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Unformatted text preview: SLIDE 1 Week 4: August Wilson & Culture Specific Theater Agenda: Advice on Discussions Lecture: Why write for a particular culture? August WilsonÕs mission Feature: The Piano Lesson (104 minutes) SLIDE 2 SPECIFICITY IN YOUR WRITING: The only way that we know a student actually comes to class and watches the piece is through his/her discussions. So, if a response is generalized, vague, and/or a re-hash of other group responders, then it's not absolutely clear that the student saw the piece. The way to show your expertise of the piece (and improve your analysis and written expression) is by being very specific in how you describe moments in the performance. Vague:ÒOne major event in this movie that stood out to me was when they had Maya explain what her idea was all about.Ó Specific: ÒI believe that it was significant though, to have Lin create such a monument. It showed that our country is a place of diversity and that all people from all backgrounds are equal. The first moment from the film that illustrates this is when an angry veteran tries to protest the building of the moment and verbally attacks Lin in a speech. This speech declared that it was wrong for her to create this and that it would be a "black hole" in society.Ó Re-hash of other posts: In one group--4 students mentioned the EvelynÕs suggestion that Adam get a haircut in the opening scene of ÒThe Shape of ThingsÓ. DonÕt give the same examples as everyone else in your group. RECOMMENDATIONS: ¥Make a point, then pick a specific moment in the play to illustrate it with. ¥Magnify the moment (details, details, details) ¥Take a few notes during the show you want to remember ¥Quoting a key line from the show is great evidence. ¥Do a word count on your posts. ¥Vary your points AND examples from other members of your group. SLIDE 3 August Wilson What is WilsonÕs place in American Theater? According to Charles Isherwood, theater critic, New York Timeshttp://www.nytimes.com/packages/khtml/2005/10/03/theater/20051003_WILSON_AUDIOSS.ht ml http://www.nytimes.com/packages/khtml/2005/10/03/theater/20051003_WILSON_AUDIOSS.html http://www.nytimes.com/packages/khtml/2005/10/03/theater/20051003_WILSON_AUDIOSS.htm l SLIDE 4 August Wilson: Biography 1945-2005 1945 - Born Frederick August Kittel on April 27 in Pittsburgh to Daisy Wilson and Frederick Kittel. 1959 - Only African American student in Central Catholic High School; threats and abuse drive him away. Connelley Vocational High School proves unchallenging. 1960 - Drops out of Gladstone High School at age 15 when a teacher accuses him of plagiarizing a 20-page paper on Napoleon. 1962-63 - Enlists in U.S. Army for three years, leaves after one. 1965 - Wilson said he discovered the blues when he heard Bessie Smith's "Nobody Can Bake a Sweet Jelly Roll Like MineÓ; Death of his biological father, Frederick Kittel; Changes name to August Wilson; Buys his first typewriter and writes poetry; Moves into rooming house on Bedford Avenue in the Hill District. 1968 - Co-founds Black Horizon Theater with Rob Penny. 1976 - Vernell Lillie directs his The Homecoming for Kuntu Repertory Theater; Sees his first professional play, Athol Fugard's Sizwe Bansi Is Dead, about a black man struggling with identity under apartheid, at Pittsburgh Public Theater. 1977 - Writes musical satire, Black Bart and the Sacred Hills. 1978 - Moves to St. Paul, Minn., with advice of friend Claude Purdy; lands job writing historical playlets for the Science Museum of Minnesota. 1980 - Fellowship at Minneapolis Playwrights Center. 1984 – Ma RaineyÕs Black Bottom premiers at Yale Repertory Theater SLIDE 5 August Wilson: Mission Considered it his duty to preserve the legacy and history of his culture Deeply concerned for the correct and accurate representation of the African-American experience. Only African Americans should have the last word in accurately and completely depicting the African-American experience. SLIDE 6 10-Play Cycle 1900s - Gem of the Ocean (2003) The Hill District Solly Two Kings, a former slave and Underground Railroad operator, and Citizen Barlow, a young Southern man looking for a new life, seek sanctuary at 1839 Wylie Avenue, a house belonging to Aunt Ester, the 287-year-old matriarch of August Wilson's world. 1910s - Joe Turner's Come and Gone (1988) The Hill District Seth and Bertha Holly's boarding house is a temporary haven for African Americans moving to the North. Some are trying to Þnd a new life, or, in the case of Harold Loomis, in search of family members lost under the oppression of gangs. 1920s - Ma Rainey's Black Bottom (1985) set in Chicago While the white agent and studio boss wait for blues star Ma Rainey to show up for her recording date, the four black musicians in her band rehearse, bicker, tell stories and dream. 1930s - The Piano Lesson (1990) - Pulitzer Prize The most precious possession of the Charles family is an upright piano. When they were slaves, a Charles child was traded for it and the child's father carved his grief on it in scenes of family history. Years later, his descendants reclaimed the piano. Now it is the focal point in a struggle between their descendants over how to use this painful legacy. 1940s - Seven Guitars (1995) Floyd Barton is a natural musician who dreams of the big time. But as the play begins, his wife and friends mourn his death and explore his story. This is the only August Wilson play told in flashback form. Plays Cycle contÕd 1950s - Fences (1987) Pulitzer Prize The most popular play of the cycle, and a moneymaker on Broadway, is often compared with Arthur MillerÕs "Death of a Salesman." Troy Maxson was a Negro League baseball star who spent many years in jail; now he's a trash collector Þghting for blacks to be allowed to drive as well as haul. 1960s - Two Trains Running (1991) In the aftermath of the riots following the assassination of Martin Luther King and in the heyday of black power, a boastful young man named Sterling arrives at Memphis' diner to learn his way around the Hill, the community struggles against urban renewal, and individual citizens Þght for what is rightly theirs. 1970s - Jitney (1982) Out of a jitney station in the Hill, Becker and four other men hustle to make a living. In between calls, they gossip and bicker with each other. 1980s -King Hedley II (1999) Hedley, who was named King by his father, the strange West Indian in "Seven Guitars," is a tragic Þgure of great stature. In this darkest Wilson play, Hedley struggles to earn respect. 1990s - Radio Golf (2005) In this Þrst play set among the black upper middle class, Harmond Wilks is running for mayor and planning a bold redevelopment deal for the Hill District. At particular issue is 1839 Wylie, the old house that was once Aunt Ester's, as well as the relationships among race, class, and cultural identity. SLIDE 7 The power of poetry This play [Joe Turners Come and Gone] disarms its audiences with folksy chitchat and homespun comedy before it dawns on them that what theyÕre watching — in its subliminal sweep and symmetry — is close to epic poetry. Ben Brantley, NY Times review http://www.nytimes.com/interactive/2009/04/17/theater/20090417-roger-robinson-joe-turnerscome-and-gone/index.html SLIDE 8 Who directs WilsonÕs Shows? ÒAugust told me himself that the reason he did not want white directors was because if one ever had a chance to do one of his plays on Broadway, it would be very unlikely that a black director would ever be chosen again to direct his plays on that level,Ó said Charles S. Dutton, who starred in the original production of Joe Turner at Yale Repertory Theater in 1986. ÒWeÕll see what happens now that Mr. Sher is being lauded as a major new interpreter for AugustÕs work,Ó SLIDE 9 New York Times, Apr 23, 2009 The Piano Lesson WilsonÕs Inspirations Ò4 BÕsÓ : Bessie Smith, Blues singer Romare Beardon, painter, collage-maker, writer Jorge Luis Borges, Argentine writer poet Amira Baraka, playwright 60Õs, jazz critic, social critic SLIDE 10 The Piano Lesson Artistic Director Lu Bellamy Penumbra Theatre, St. Paul, MN ÒÉTHE DEPTH OF HUMAN EXPERIENCE CAN BE FULLY REALIZED THROUGH AFRICAN AMERICAN CULTURE...Ó http://www.youtube.com/watch?v=s4Nyi2szYFw Prison work songs http://www.youtube.com/watch?v=AuaPIDUQF5U&feature=related Bessie Smith ÒNobody Knows you when YouÕre Down and OutÓ http://www.youtube.com/watch?v=6MzU8xM99Uo SLIDE 12 DISCUSSION TOPIC QUESTIONS Piano Lesson is about the treasures and baggage of the past that we carry with us. Two siblings, Berneice & Willie Boy, must wrestle literally and figuratively with how to deal with the legacy of their ancestors. 1)WHICH CHARACTER IS RIGHT? WHY? (Use evidence from the play to support your argument) 2) The play is window into the past. What historical and/or cultural element of the story was new for you? What is its meaning and relevance in the story? For a particular character? For you personally? NARROW your focus. Find out more with quick research. Some possible focus topics: ¥Southern prisons ¥Tradition of art in Africa and in America ¥Blues & blues musicians, ¥Slave-master relationships ¥Migration from south to north ¥Symbolism in the play ¥Railroads and railroad workers ¥African American Church ¥Jobs in the Ô30s ¥Ghosts ¥Breaking up of families in slavery ¥Picking cotton ¥Racism in the 30Õs ...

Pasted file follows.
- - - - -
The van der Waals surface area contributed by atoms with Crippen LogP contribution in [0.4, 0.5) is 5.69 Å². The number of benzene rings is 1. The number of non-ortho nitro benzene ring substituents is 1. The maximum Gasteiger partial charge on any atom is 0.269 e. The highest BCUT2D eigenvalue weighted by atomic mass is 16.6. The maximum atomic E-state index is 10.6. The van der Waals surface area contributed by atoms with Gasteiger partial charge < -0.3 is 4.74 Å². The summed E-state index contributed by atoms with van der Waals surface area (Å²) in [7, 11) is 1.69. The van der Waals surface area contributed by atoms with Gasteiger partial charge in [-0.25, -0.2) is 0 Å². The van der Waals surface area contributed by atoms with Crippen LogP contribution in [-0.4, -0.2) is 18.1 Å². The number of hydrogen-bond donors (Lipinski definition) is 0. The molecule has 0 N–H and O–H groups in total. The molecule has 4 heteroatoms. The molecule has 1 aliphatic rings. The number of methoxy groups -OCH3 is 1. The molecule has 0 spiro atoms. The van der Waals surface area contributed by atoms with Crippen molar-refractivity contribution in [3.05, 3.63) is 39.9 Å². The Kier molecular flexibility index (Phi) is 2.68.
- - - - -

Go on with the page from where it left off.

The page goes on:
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This note was uploaded on 11/08/2009 for the course THAR 1749 taught by Professor Susantruss during the Fall '09 term at Sonoma.
- Fall '09
- The Piano Lesson